Category Archives: Music News

The Dead Seeds–Metal Rising in Chicago

You know what Chicago needs more of? Home-grown metal. Enter The Dead Seeds, and you can see them at House of Blues this Sunday, September 4.

Lead singer Daniel Huerta’s high pitch vocals immediately make you think of the golden era of rock/metal. Think Judas Priest. Carter Scofield knows how to rip it up on lead guitar, while Solomon Kimrey on bass and Griffin Shaw on drums round out a tight crew with big-game chops. This is a sound we’re very pleased to hear in town. And it this rate–they are young–they are going to go places far beyond the Windy City.

But if you’re thinking it’s all just noise, you’d be mistaken. There’s some interesting depth to The Dead Seeds that you can hear in their latest EP, Hereafter. In the title track, “Hereafter”, you can almost hear a little Clash with some of those catchy, riffy guitar licks. Then, “Firestorm” heads back into the metal territory we all crave.

Have a listen, below, or on The Dead Seeds bandcamp page. And get to House of Blues on Sunday. It’s a long weekend—you can headbang all night long.

Minor Moon’s debut—welcome to Chicago, new friends

What’s wrong with a little Americana? Some honest folk and roll?
What’s wrong with something relatively simple—strong hooks, great lyrics and heartfelt vocals?
What’s wrong with all of this coming from Boston and landing in Chicago?

Absolutely nothing—that’s what’s wrong with all of that.

A Whisper, A Shout is the debut album from Minor Moon, a project led by Samuel Cantor.
(Hear a song below.)

Cantor clearly understands his craft. He’s writing with earned wisdom. Singing with a voice powerful but reserved. And best of all, he’s put everything into it—that comes through in spades. This is a fantastic debut record. The kind that grabs your attention and promises a bright future.

A Whisper, A Shout has a steadiness to it. A heart-on-the-sleeve feel. Even as a first time listener, it sounds familiar and down-to-earth. These are things that endear musicians to Chicago.

OK, the association game: I hear Band of Horses (Minor Moon’s harmonies are strong). A little Widespread Panic (maybe it’s the vocals). And a smattering of music I’ve heard in bars in North Carolina (I consider that a very good compliment).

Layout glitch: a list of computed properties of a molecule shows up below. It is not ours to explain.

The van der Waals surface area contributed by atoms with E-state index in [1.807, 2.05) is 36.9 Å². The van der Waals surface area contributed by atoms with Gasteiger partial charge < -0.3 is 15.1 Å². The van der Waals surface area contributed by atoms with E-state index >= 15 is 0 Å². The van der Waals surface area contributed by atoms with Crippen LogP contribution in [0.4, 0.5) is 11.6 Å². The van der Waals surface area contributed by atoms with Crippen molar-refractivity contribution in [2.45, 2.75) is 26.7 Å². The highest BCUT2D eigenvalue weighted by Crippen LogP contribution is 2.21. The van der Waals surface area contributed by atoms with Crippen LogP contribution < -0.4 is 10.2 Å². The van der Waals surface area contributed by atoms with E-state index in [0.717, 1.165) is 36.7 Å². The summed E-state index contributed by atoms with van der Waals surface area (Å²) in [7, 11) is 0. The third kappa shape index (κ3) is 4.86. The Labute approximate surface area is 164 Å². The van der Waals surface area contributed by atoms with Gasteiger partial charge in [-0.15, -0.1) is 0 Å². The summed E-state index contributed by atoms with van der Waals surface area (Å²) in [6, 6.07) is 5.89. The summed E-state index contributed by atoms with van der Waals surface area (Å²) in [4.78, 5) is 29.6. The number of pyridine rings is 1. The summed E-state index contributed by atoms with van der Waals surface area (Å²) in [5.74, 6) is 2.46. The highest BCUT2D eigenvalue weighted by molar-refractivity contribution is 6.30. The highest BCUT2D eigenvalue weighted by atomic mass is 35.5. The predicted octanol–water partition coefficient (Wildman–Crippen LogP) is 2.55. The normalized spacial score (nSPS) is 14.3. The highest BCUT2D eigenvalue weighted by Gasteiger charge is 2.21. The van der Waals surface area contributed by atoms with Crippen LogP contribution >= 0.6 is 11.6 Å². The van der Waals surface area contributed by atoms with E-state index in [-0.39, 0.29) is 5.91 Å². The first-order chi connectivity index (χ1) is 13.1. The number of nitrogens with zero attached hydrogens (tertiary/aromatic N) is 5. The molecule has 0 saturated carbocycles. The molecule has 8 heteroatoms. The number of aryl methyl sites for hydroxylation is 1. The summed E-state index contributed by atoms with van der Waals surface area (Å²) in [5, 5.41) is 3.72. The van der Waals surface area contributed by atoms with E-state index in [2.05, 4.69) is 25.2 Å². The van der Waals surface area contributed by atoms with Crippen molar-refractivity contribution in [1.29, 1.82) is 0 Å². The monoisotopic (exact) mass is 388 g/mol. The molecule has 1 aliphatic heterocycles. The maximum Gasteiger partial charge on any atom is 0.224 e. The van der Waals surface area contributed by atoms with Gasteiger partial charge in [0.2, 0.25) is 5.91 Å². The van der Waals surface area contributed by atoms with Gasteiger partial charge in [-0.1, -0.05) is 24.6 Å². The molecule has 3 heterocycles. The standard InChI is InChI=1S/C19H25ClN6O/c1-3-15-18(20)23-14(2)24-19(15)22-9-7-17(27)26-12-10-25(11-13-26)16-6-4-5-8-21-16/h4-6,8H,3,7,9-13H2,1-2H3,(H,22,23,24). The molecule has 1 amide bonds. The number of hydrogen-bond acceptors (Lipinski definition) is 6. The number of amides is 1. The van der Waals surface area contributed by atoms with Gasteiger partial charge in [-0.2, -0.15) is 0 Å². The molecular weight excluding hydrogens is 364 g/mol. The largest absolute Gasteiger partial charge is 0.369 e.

Appropriately titled, the album winds its way through quiet, tense meditation to find something stirring—sometimes a shrieking guitar, or rousing vocals—oftentimes in the same song. Sound uneven? Perhaps, at times. That being said, I imagine it plays out beautifully live. And you’ll have your chance on April 7, at Elbo Room. So check it out.

Listen to one of our favorite songs below, and hear more on the Minor Moon website.
A couple other favorite tracks are Futon, and Catch and Release Pt. 1.

Welcome to Chicago, boys!

The Gnar Wave Rangers Bringing it to The Abbey Pub

Looking for a band to see in Chicago this weekend? The Gnar Wave Rangers will play Abbey Pub this Saturday. And you should gather up a couple friends with open minds and a thirsty disposition, and go see them.

Admittedly, we know very little of The Gnar Wave Rangers aside from two facts: “Gnar” means “Get Nasty and Rich”; and judging by the lineup, these guys are happy to poke fun of themselves and you, too.

Johnny Swoon-VØX
Spicey Mang-BA$$
Butterscotch Bill-DRUM$
Gnat Riddler-GU!TAR

The sound is a melting pot of punk, low-fi rock, and funk. Allow me to use a few tracks from their new release, #GetNastyAndRich, as examples.

Crazy 4 Ur Luv reminds me of the delightful and melodic wackiness of Frank Zappa.
Moon Snake is an all-out scream fest.
Freddy Free Me evokes the sounds of your favorite Brit punk.
There is a Light channels The Editors and Psychedelic Furs.

And that’s all within the front half of the new album.

To sum it up, The Gnar Wave Rangers are eclectic, they’re going to f@#% s#!$ up at The Abbey, and you’re going to have fun.

You can listen to #GetNastyAndRich here.

Buy tickets to the show here.

Mumford & Sons’s Ballsy Career Move

One way bands explode on the music scene and sell millions of records is to spearhead an entire genre at the right time. Take Mumford & Sons–they’ve made countryside rocking bluegrass hot, and themselves a big pile of money.

Then the bandwagon gets heavy, slow, and plodding. The idyllic countryside becomes a chic marketing strategy (looking at you, Lumineers) and the music becomes a little less pure, a little more annoying–almost insulting. If not careful, the spearhead becomes dead weight.

So how do you stop from becoming a punchline? If you’re Mumford & Sons, you plunge the spearhead deep into the shriveling heart of the genre itself. You parody yourselves and every quality people will eventually hate you for–the down-home posture; the banjo shredding; the brotherly harmonies; the emotional orgasm of every song. And you do it with a music video featuring some of the most likable actors of your target demographic.